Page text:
Is Heat Treatment Always the Best Bed Bug Solution?

Not much is worse than having bed bugs in your home. They crawl into your bed, get inside all of your clothes, and they’re altogether very difficult to get rid of.

Most people’s first reaction is to trash everything the bugs might have gotten into. Then they’ll look into bug bomb options or some other chemical.

But there is one other bed bug solution out there that won’t involve poisonous materials: a heat treatment.

Here are some things to know if you’re considering treating bed bugs with heat.

Do You Have Bed Bugs?

First, you need to determine if you actually have bed bugs in the first place. The easiest way is to examine your mattress and see if you can find visible traces in the corners or in nearby fabrics.

But even if you don’t see them, there are warning signs you should know about.

For one, bed bug bites or bed bug droppings are a big clue that there might be an infestation. You might notice these things after recently traveling or exposing yourself to someone who has bed bugs.

A big red flag is a big red blot on your bed, courtesy of a smashed bed bug. Since they feed on human blood, they leave blood spots when killed.

What Bed Bug Solution to Choose

Homeowners looking to avoid chemical treatments tend to turn to safer home remedies.

Vacuuming up bugs and disposing of them outside is a common tactic utilized for various infestations, including fleas. Washing all clothes and bedding is also effective at killing bugs hiding inside of them.

There are also recommendations to use diatomaceous earth against bed bugs, as they have proven effective in dealing with other infestations. However, diatomaceous earth is hazardous for your lungs, and vacuuming and washing your bedding is bound to miss bugs around your home.

Instead, one of the most effective ways pest control companies deal with this issue is by killing bed bugs with heat.

Pros and Cons of a Heat Treatment

There are pros and cons to everything, and that includes effective heat treatment. Even though chemical treatments are not the most effective, they can be a necessary alternative in certain cases.

The Pros

As a bed bug solution, heat is 100% eco-friendly. Because it doesn’t use any toxic chemicals or gases, your home will be completely safe to return to.

Heat is not only effective at killing all stages of bed bugs but it also only requires one treatment visit. Alternatively, a chemical treatment can take days, with multiple treatments over a series of weeks.

As such, the preparation is also much easier, because you won’t have to redo it multiple times.

Most of the time, heat alone can fully eradicate a bed bug inspection due to its ability to penetrate walls and belongings. Plus, the bugs won’t build up a chemical resistance over time.

The Cons

The biggest drawback of this form of treatment is its cost. Prices for heat or thermal treatment tend to run between $1 and $3 per square foot.

The average homeowner could find themselves spending as much as $4,000, and apartments could spend about $2,000 depending on the sizes. By contrast, chemical treatments cost between $100 to $500 per room, which could end up being a much more affordable option.

Heating equipment is also less discreet than more conventional treatments. They’re less effective for treating small infestations than chemicals combined with mattress encasements, HEPA vacuums, and other direct treatment options.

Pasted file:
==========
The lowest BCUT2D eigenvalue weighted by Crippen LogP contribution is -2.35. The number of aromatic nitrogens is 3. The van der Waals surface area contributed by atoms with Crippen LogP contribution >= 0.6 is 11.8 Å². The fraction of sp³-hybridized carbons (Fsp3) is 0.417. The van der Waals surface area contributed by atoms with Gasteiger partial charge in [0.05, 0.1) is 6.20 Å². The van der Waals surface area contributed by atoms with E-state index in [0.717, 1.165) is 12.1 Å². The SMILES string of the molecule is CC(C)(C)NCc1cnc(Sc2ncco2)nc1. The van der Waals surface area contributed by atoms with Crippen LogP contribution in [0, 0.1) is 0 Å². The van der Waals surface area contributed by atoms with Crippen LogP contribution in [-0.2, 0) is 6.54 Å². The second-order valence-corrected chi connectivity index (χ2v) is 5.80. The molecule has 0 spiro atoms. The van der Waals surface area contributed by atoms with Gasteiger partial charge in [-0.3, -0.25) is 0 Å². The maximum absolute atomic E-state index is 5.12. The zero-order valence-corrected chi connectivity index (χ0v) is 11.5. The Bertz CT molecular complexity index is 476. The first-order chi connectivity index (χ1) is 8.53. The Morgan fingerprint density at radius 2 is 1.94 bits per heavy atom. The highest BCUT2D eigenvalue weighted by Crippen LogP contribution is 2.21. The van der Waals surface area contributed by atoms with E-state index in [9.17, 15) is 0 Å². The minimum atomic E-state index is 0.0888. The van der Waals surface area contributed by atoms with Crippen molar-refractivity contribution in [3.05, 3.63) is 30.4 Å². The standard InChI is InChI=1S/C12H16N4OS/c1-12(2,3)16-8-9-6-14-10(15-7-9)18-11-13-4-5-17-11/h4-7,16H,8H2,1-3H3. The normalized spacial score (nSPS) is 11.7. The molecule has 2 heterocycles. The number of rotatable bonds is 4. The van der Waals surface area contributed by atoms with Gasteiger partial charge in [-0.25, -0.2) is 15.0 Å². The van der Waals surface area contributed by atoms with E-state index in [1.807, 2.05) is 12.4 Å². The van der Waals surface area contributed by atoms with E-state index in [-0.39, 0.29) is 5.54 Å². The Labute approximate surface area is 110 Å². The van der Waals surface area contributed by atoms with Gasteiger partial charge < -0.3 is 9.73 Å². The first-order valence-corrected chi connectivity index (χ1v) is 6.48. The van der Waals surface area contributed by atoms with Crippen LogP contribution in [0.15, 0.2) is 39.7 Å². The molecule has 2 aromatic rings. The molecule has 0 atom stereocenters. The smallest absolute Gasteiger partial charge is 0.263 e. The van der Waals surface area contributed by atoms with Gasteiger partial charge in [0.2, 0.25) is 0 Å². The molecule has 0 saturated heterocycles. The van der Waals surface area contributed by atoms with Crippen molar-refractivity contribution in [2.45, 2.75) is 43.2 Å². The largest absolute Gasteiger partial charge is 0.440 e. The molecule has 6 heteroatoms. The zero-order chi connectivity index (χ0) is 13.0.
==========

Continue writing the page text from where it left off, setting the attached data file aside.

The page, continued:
Preparing for a Bed Bug Heat Treatment

When dealing with any kind of infestation, there are some steps to preparing your home.

With thermal bed bug treatments, you want to remove anything susceptible to heat, such as wax products, house plants, ammunition, and pressurized cans. Anything that can explode, melt, or catch on fire should be gone.

Valuable belongings should be removed, and electronics all unplugged. Items hung on the walls should be taken down so the heat can penetrate the walls effectively.

Lastly, you’ll want to clean up as much clutter as you can and vacuum the floors. Loose items can get tossed around and damaged by fans that exterminators use, and clutter can lessen the efficacy of the treatment.

No one should be home during the process, and residents should remain outside of the structure for up to two hours afterward.

How to Kill Bed Bugs With Heat Yourself

There are ways to utilize heat treatment yourself in a localized setting. For example, you can place items such as shoes and blankets into a hot box and use sustained heat to kill bed bugs.

A dryer can be used for clothing and fabrics, but not everything can be put inside of one. The lethal temperature for bed bugs is between 117 and 122 degrees Fahrenheit.

Steam is another form of heat that works against bed bugs, but it’s not meant to penetrate materials deeply. If steaming doesn’t work, the infestation is likely worse than you previously thought.

If you’re on the fence about hiring an exterminator for your home, try out these techniques first. Maybe you’ll be lucky enough and kill the infestation before it gets too serious.

Getting Help in the Fight

Even if you do everything right, a bed bug infestation can easily overwhelm you and spread throughout your home. When that happens, no amount of home remedies or steam treatments will be enough to get rid of them.

When all else fails, you need the help of your local exterminator to provide the best bed bug solution.

Custom Bedbug has spent the past five years expanding our bed bug services throughout the Midwest. Currently, we’re available in select areas in Idaho, Utah, Washington, and Oregon. If you’re facing bed bugs, reach out to us to answer your questions, concerns, and we’ll even give you a free service estimate.

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